Playrooms That Are More Frank Gehry Than Fisher-Price

“Children are very sophisticated these days, so it can’t just be Barbie or Barney anymore,” said Nancy Ruddy, whose architecture firm, CetraRuddy, has designed high-end apartment buildings for two decades.

Playrooms are nothing new in New York City. Residents have long turned unloved or unused corners of their buildings into play spaces — anything to get the children out of the apartment for a few hours.

Yet these spaces are rarely afterthoughts anymore. Gone are the days of flickering fluorescent light bulbs, blank walls and hand-me-down toys. Like the luxury apartments that surround them, playrooms have become carefully designed and curated affairs. Fisher-Price is out; Frank Gehry and Jean Prouvé are in.

“It’s not so much playroom envy, but there’s definitely this excitement when you have a friend with a great playroom,” said Talli Levine, a mother of two who lives at the Brompton, an Upper East Side condominium with a great playroom.

The trend toward bigger and bolder playrooms began about a decade ago, during the last real estate boom, when developers began cramming everything from screening rooms to climbing walls into their buildings. That many parents are abandoning the suburbs to raise families here has also driven demand.

Slide Show

Inside the Luxury Playroom

CreditExtell Development

“We definitely get more playdates because of the playroom,” said Marilyn Clarke, a nanny whose employer lives at 400 Park Avenue South, where a large basement playroom becomes a de facto day care center during the day. “Everybody wants to come over.”

At Manhattan House on a recent afternoon, two boys were bouncing on the gymnastic-caliber mats, part of a stratospheric scene of carved clouds and a smiling sun. The 1,200-square-foot space used to be an apartment in the 1950s Gordon Bunshaft building, until O’Connor Capital Partners converted the white-brick behemoth into condominiums.

Parts of the space — like a spaceship pod the size of a Volkswagen Beetle and a talking seven-foot giraffe — resemble exhibits from a children’s museum, and for good reason. When the developer went looking for a designer, it turned to Roto, a creator of science centers and children’s museums based outside Dayton, Ohio.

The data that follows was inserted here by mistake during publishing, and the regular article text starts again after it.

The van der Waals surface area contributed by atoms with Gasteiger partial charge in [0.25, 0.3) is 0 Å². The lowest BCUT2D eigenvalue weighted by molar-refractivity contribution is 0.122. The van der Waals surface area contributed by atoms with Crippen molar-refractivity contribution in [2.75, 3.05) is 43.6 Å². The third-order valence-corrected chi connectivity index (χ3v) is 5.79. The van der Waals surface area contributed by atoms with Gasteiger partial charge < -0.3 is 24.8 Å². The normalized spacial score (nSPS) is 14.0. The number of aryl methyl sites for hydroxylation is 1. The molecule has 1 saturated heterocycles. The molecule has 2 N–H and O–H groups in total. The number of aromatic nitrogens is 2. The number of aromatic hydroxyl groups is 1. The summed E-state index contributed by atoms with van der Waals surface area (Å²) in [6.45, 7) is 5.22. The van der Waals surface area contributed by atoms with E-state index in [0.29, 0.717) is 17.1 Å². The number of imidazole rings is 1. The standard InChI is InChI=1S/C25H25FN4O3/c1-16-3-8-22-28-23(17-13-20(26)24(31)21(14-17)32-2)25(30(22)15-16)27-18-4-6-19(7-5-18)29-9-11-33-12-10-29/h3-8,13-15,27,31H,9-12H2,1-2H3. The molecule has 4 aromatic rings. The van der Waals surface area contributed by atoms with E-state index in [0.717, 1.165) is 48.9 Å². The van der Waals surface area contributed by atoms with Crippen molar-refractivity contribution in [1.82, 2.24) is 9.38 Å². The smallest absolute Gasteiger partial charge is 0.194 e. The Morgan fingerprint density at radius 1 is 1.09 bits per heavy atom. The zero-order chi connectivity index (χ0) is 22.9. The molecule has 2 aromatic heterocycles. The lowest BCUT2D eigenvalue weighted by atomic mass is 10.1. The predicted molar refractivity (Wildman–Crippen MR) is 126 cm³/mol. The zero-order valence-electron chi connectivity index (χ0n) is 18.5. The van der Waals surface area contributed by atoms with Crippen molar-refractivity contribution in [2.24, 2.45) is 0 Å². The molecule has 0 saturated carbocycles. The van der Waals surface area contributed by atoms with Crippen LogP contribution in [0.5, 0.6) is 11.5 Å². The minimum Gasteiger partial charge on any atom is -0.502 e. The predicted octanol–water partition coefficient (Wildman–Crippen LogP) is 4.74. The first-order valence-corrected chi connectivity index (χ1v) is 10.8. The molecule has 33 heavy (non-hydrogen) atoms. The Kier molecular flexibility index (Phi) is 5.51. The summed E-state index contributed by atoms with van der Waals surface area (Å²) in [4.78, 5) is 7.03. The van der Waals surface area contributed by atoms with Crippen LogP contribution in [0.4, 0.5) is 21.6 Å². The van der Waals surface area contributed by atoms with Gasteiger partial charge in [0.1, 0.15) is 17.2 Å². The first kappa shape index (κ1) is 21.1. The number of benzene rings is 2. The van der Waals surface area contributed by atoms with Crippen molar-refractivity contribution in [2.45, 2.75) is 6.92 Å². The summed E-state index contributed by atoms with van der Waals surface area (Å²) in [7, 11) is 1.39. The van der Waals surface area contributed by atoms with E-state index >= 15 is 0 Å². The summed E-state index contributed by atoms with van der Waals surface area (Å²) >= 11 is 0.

“What we hear from developers is that New York parents just don’t know what to do with their kids during the day, that they or their caregivers need a space they can run to,” Caroline Petitti, a designer with Roto, said. “So it can’t be an everyday space, or something you would get at home, or the children get bored.”

Roto is not alone. Local institutions like the Children’s Museum of Manhattan, the Little Red School House and Kidville are also busy designing playrooms.

The results are often inspired by the building or the neighborhood. A Jazz Age street scene greets children at the Walker Tower, a condominium in a 1929 Chelsea tower, while 70 Vestry in TriBeCa has a playroom with hundreds of blocks inspired by the neighborhood’s cobblestone streets.


A talking seven-foot giraffe is one of the features of the children’s room at Manhattan House on East 66th Street.

Hiroko Masuike/The New York Times

Some even have that most important New York feature: a view. At the Azure, on 91st Street in Yorkville, the playroom occupies the third-floor corner overlooking First Avenue. And the bright polka-dot playroom at the Sheffield 57 is 57 stories in the air, offering a sweeping Midtown vista.

At 280 St. Marks in Prospect Heights, Brooklyn, the architects created a playroom that hovers over the lobby. “We had this idea where you came home from work and your kids are basically there to greet you,” said Jordan Rogove, a partner at DXA studio.

The tables and chairs here are junior versions of Jean Prouvé collectibles, though Eames plywood elephants and Frank Gehry’s Color Cube furniture — pieces more likely to resonate with parents than children — are just as likely to show up in playrooms now. Wayne Norbeck, another partner at DXA, thinks provenance is important: “When you experience something unique, no matter what your age, it speaks to your imagination,” he said.

And renowned designers have tackled playrooms, as well. At 160 Leroy Street, Ian Schrager, the Studio 54 founder turned developer, made it a point that Herzog & de Meuron, the Pritzker Prize winners designing the rest of the building, would have a hand in the playroom. At 101 Wall Street, the Dutch designer Piet Boon is carving custom building blocks for his playroom.

If it seems unfortunate that children are not frolicking in the streets anymore, playing stickball and double dutch, Samantha Rudin, a fifth-generation executive in her family’s real estate empire, points out that has not been the case for some time.

“There were cars in the streets when I was growing up, so I learned to roller skate in the garden of my parents’ building, and we have a playroom there now,” said Ms. Rudin, who helped design the playroom at the Greenwich Lane condominiums. “It’s a different city and different values.”

But these spaces can have their limitations, especially as the children grow. The Brompton, on East 85th Street in Manhattan, has a British theme, so the developer, the Related Companies, hired an English firm to design the playroom, complete with a castle and Queen’s Guard dolls. Residents found it too juvenile, so the condominium board replaced it. The walls are now painted in bright colors and giant Scrabble and chess sets are attached to them. An Xbox and a crafts table that converts into one for table tennis are also part of the new décor. At 4 p.m., younger children clear out and older ones take over from 5 to 7 p.m.

Related is planning a similar space in its next building, the Easton, complete with study nooks and rehearsal rooms, and a few other developers are following suit. They call them “tween rooms.”

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